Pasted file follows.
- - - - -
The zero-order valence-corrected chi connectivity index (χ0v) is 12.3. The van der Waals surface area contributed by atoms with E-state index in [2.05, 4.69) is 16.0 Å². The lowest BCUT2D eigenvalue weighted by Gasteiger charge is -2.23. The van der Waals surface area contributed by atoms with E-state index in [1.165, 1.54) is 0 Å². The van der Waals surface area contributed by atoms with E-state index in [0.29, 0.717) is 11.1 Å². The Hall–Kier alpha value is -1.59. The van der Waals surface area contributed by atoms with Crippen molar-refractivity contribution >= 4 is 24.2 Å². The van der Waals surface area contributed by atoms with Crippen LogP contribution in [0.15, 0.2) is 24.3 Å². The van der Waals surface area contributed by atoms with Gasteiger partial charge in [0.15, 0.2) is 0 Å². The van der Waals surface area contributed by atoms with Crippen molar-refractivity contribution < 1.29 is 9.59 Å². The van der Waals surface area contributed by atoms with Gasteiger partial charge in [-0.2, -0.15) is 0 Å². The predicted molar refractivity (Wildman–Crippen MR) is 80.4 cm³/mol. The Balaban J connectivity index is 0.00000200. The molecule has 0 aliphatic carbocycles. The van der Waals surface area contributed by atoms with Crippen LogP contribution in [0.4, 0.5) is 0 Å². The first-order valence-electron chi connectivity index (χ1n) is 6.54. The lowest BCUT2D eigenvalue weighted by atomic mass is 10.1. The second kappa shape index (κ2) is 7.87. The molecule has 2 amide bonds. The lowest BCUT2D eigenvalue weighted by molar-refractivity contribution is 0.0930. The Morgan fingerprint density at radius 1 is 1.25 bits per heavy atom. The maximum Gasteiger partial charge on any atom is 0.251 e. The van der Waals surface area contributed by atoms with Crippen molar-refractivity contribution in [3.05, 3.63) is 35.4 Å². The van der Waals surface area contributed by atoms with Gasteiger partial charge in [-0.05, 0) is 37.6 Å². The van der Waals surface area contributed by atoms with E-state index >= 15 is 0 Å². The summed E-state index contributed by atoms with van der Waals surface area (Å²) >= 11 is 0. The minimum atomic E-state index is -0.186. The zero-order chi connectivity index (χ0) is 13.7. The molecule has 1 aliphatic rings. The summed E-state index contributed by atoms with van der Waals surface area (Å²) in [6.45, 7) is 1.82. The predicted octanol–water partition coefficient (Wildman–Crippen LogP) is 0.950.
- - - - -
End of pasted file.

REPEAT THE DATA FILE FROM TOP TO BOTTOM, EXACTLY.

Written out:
The zero-order valence-corrected chi connectivity index (χ0v) is 12.3. The van der Waals surface area contributed by atoms with E-state index in [2.05, 4.69) is 16.0 Å². The lowest BCUT2D eigenvalue weighted by Gasteiger charge is -2.23. The van der Waals surface area contributed by atoms with E-state index in [1.165, 1.54) is 0 Å². The van der Waals surface area contributed by atoms with E-state index in [0.29, 0.717) is 11.1 Å². The Hall–Kier alpha value is -1.59. The van der Waals surface area contributed by atoms with Crippen molar-refractivity contribution >= 4 is 24.2 Å². The van der Waals surface area contributed by atoms with Crippen LogP contribution in [0.15, 0.2) is 24.3 Å². The van der Waals surface area contributed by atoms with Gasteiger partial charge in [0.15, 0.2) is 0 Å². The van der Waals surface area contributed by atoms with Crippen molar-refractivity contribution < 1.29 is 9.59 Å². The van der Waals surface area contributed by atoms with Gasteiger partial charge in [-0.2, -0.15) is 0 Å². The predicted molar refractivity (Wildman–Crippen MR) is 80.4 cm³/mol. The Balaban J connectivity index is 0.00000200. The molecule has 0 aliphatic carbocycles. The van der Waals surface area contributed by atoms with Crippen LogP contribution in [0.4, 0.5) is 0 Å². The first-order valence-electron chi connectivity index (χ1n) is 6.54. The lowest BCUT2D eigenvalue weighted by atomic mass is 10.1. The second kappa shape index (κ2) is 7.87. The molecule has 2 amide bonds. The lowest BCUT2D eigenvalue weighted by molar-refractivity contribution is 0.0930. The Morgan fingerprint density at radius 1 is 1.25 bits per heavy atom. The maximum Gasteiger partial charge on any atom is 0.251 e. The van der Waals surface area contributed by atoms with Crippen molar-refractivity contribution in [3.05, 3.63) is 35.4 Å². The van der Waals surface area contributed by atoms with Gasteiger partial charge in [-0.05, 0) is 37.6 Å². The van der Waals surface area contributed by atoms with E-state index >= 15 is 0 Å². The summed E-state index contributed by atoms with van der Waals surface area (Å²) >= 11 is 0. The minimum atomic E-state index is -0.186. The zero-order chi connectivity index (χ0) is 13.7. The molecule has 1 aliphatic rings. The summed E-state index contributed by atoms with van der Waals surface area (Å²) in [6.45, 7) is 1.82. The predicted octanol–water partition coefficient (Wildman–Crippen LogP) is 0.950.